This could be the picture of the world seen by an inhabitant of New York City, who turned on the local CBS radio station around 8 p.m. on October 30, 1938. The program was actually a theatrical adaptation of War of the Worlds, a novel by H.G. Wells, written in 1898. The point is that the radio play, planned innocently enough, reportedly caused a panic among millions of people in the United States. Some listeners heard only a part of the broadcast. What they heard was enough. The damage was done. As tensions and anxiety mounted with the Second World War looming, everyday people confused the show with a real emergency broadcast.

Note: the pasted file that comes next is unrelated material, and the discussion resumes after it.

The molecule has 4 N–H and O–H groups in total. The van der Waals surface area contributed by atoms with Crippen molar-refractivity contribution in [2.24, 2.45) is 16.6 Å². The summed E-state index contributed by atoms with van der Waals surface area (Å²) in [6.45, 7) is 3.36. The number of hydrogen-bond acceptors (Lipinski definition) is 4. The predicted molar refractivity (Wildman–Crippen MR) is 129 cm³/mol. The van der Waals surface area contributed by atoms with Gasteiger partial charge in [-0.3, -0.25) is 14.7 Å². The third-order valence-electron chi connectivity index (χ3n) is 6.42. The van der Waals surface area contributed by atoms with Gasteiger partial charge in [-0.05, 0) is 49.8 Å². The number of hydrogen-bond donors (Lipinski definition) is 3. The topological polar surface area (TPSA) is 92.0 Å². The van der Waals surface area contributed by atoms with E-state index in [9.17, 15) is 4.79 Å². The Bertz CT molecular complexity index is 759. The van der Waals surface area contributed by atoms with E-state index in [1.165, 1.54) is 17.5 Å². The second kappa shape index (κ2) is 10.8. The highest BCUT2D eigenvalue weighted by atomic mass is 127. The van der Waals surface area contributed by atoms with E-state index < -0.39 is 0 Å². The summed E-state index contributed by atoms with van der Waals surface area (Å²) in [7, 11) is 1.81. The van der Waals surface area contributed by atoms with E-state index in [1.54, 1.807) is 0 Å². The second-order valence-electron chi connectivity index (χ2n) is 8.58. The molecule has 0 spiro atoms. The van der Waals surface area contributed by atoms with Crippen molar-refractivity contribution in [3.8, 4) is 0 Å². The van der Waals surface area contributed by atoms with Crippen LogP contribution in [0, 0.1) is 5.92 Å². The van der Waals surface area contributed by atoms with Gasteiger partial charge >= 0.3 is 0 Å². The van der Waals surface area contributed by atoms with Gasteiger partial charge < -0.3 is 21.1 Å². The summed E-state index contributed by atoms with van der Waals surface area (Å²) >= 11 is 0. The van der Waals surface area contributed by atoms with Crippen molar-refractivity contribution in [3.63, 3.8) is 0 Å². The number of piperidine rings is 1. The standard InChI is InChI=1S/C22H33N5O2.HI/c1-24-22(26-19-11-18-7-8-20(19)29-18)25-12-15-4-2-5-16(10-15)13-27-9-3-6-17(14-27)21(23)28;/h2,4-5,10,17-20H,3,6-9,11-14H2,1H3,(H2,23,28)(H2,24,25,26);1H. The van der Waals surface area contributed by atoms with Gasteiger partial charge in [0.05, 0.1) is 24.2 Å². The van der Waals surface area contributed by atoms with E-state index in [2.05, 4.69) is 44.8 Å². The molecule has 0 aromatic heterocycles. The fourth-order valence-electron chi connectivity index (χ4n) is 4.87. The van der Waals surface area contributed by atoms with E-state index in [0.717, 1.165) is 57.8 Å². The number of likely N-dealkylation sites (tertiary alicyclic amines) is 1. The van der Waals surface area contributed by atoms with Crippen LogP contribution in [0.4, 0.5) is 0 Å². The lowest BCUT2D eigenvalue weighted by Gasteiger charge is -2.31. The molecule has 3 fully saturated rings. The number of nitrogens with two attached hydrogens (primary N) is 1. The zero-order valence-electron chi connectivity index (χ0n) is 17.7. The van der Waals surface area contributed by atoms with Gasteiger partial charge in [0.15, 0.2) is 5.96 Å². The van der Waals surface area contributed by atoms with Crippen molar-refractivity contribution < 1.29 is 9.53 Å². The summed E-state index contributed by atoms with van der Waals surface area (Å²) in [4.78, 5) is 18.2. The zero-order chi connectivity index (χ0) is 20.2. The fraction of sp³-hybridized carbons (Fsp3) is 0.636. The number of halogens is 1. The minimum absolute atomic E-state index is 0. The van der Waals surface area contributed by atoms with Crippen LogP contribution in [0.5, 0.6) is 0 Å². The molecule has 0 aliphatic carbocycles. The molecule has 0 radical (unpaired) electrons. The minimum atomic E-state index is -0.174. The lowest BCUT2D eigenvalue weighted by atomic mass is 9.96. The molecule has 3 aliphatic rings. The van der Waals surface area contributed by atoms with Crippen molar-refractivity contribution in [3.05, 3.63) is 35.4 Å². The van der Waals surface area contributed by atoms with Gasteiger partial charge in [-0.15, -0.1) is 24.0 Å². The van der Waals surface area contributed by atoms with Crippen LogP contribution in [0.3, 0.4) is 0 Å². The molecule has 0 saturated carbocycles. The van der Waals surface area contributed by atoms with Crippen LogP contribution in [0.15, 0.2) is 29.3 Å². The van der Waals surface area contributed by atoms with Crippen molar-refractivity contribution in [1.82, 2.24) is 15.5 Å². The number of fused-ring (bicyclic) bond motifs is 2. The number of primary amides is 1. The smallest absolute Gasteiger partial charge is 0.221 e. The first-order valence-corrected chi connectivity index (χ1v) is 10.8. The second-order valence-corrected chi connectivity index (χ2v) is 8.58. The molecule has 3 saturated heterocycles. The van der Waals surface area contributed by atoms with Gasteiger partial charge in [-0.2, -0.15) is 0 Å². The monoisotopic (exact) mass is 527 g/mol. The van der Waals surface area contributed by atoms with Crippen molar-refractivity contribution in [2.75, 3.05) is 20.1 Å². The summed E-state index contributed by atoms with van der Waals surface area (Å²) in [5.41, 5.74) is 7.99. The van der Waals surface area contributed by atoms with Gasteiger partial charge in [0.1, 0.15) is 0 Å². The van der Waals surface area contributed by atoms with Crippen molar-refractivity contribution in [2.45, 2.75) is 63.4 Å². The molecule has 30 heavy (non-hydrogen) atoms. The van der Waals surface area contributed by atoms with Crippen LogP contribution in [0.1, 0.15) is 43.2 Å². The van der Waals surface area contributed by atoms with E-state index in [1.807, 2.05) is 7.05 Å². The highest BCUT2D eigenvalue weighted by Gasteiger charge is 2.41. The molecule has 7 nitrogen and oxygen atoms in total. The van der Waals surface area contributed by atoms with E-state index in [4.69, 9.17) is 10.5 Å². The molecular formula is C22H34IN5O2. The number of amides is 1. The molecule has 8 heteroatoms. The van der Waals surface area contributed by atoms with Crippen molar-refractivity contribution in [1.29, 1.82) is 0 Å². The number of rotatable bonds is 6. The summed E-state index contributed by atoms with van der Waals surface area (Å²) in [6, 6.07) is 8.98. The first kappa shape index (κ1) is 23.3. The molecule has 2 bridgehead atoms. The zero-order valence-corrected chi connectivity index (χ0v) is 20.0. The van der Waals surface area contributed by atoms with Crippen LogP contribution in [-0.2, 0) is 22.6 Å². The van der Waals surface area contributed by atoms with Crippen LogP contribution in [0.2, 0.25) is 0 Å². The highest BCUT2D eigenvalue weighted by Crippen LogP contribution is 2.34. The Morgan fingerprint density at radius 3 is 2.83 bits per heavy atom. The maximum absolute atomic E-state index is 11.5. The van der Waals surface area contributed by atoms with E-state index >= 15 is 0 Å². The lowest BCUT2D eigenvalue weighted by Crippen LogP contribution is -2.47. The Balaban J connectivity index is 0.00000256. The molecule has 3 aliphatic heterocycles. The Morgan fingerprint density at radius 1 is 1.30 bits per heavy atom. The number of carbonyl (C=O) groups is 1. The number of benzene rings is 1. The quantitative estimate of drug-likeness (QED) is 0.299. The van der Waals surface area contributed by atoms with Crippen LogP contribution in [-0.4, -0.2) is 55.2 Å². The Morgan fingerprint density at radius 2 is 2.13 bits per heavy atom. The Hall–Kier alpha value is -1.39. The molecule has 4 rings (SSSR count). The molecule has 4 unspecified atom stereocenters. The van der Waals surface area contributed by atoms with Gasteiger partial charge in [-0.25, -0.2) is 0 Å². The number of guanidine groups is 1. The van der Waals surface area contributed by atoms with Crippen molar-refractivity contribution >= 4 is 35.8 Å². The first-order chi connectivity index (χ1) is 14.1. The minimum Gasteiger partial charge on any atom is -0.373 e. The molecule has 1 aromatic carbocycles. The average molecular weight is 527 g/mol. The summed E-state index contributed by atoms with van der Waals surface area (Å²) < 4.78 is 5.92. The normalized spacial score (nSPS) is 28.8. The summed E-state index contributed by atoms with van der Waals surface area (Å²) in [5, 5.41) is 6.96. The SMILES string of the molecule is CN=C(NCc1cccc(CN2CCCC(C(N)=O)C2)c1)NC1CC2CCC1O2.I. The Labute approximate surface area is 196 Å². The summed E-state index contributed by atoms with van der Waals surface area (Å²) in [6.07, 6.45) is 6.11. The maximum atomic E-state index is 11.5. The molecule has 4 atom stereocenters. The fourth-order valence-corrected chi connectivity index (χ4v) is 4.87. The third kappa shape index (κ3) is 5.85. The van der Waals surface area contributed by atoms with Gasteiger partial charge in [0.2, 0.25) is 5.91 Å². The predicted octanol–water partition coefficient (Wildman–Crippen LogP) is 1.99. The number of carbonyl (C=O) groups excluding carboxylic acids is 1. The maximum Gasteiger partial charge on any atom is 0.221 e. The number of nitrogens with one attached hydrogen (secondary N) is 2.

Thousands of people rushed to share the “reports” with others. A mass hysteria of calls flooded CBS, newspapers, and the police, demanding to know if what they heard was true. People gripped with fear, and horror fled their homes in a mad panic. That was the effect of the War of the Worlds radio play by Orson Welles, 23, who could share his talents with many of the less talented from Hollywood.